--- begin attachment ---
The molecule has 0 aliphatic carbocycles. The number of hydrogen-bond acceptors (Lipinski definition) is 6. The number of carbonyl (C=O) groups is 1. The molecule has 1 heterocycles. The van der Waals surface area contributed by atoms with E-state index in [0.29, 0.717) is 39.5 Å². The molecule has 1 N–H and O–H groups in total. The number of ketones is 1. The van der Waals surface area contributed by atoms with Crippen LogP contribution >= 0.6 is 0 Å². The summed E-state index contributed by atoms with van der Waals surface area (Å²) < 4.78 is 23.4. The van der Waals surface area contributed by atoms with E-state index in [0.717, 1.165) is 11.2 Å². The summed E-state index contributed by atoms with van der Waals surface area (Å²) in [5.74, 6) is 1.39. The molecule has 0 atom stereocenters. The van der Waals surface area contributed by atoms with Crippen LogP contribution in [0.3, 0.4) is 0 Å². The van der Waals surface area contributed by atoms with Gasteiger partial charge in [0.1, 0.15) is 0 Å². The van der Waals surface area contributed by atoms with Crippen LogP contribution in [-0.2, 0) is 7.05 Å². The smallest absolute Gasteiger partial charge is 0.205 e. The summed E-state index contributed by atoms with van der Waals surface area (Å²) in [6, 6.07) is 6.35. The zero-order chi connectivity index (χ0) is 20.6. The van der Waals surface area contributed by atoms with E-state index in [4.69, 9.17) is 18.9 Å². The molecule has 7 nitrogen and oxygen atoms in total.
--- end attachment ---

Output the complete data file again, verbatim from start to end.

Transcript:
The molecule has 0 aliphatic carbocycles. The number of hydrogen-bond acceptors (Lipinski definition) is 6. The number of carbonyl (C=O) groups is 1. The molecule has 1 heterocycles. The van der Waals surface area contributed by atoms with E-state index in [0.29, 0.717) is 39.5 Å². The molecule has 1 N–H and O–H groups in total. The number of ketones is 1. The van der Waals surface area contributed by atoms with Crippen LogP contribution >= 0.6 is 0 Å². The summed E-state index contributed by atoms with van der Waals surface area (Å²) < 4.78 is 23.4. The van der Waals surface area contributed by atoms with E-state index in [0.717, 1.165) is 11.2 Å². The summed E-state index contributed by atoms with van der Waals surface area (Å²) in [5.74, 6) is 1.39. The molecule has 0 atom stereocenters. The van der Waals surface area contributed by atoms with Crippen LogP contribution in [0.3, 0.4) is 0 Å². The van der Waals surface area contributed by atoms with Gasteiger partial charge in [0.1, 0.15) is 0 Å². The van der Waals surface area contributed by atoms with Crippen LogP contribution in [-0.2, 0) is 7.05 Å². The smallest absolute Gasteiger partial charge is 0.205 e. The summed E-state index contributed by atoms with van der Waals surface area (Å²) in [6, 6.07) is 6.35. The zero-order chi connectivity index (χ0) is 20.6. The van der Waals surface area contributed by atoms with E-state index in [4.69, 9.17) is 18.9 Å². The molecule has 7 nitrogen and oxygen atoms in total.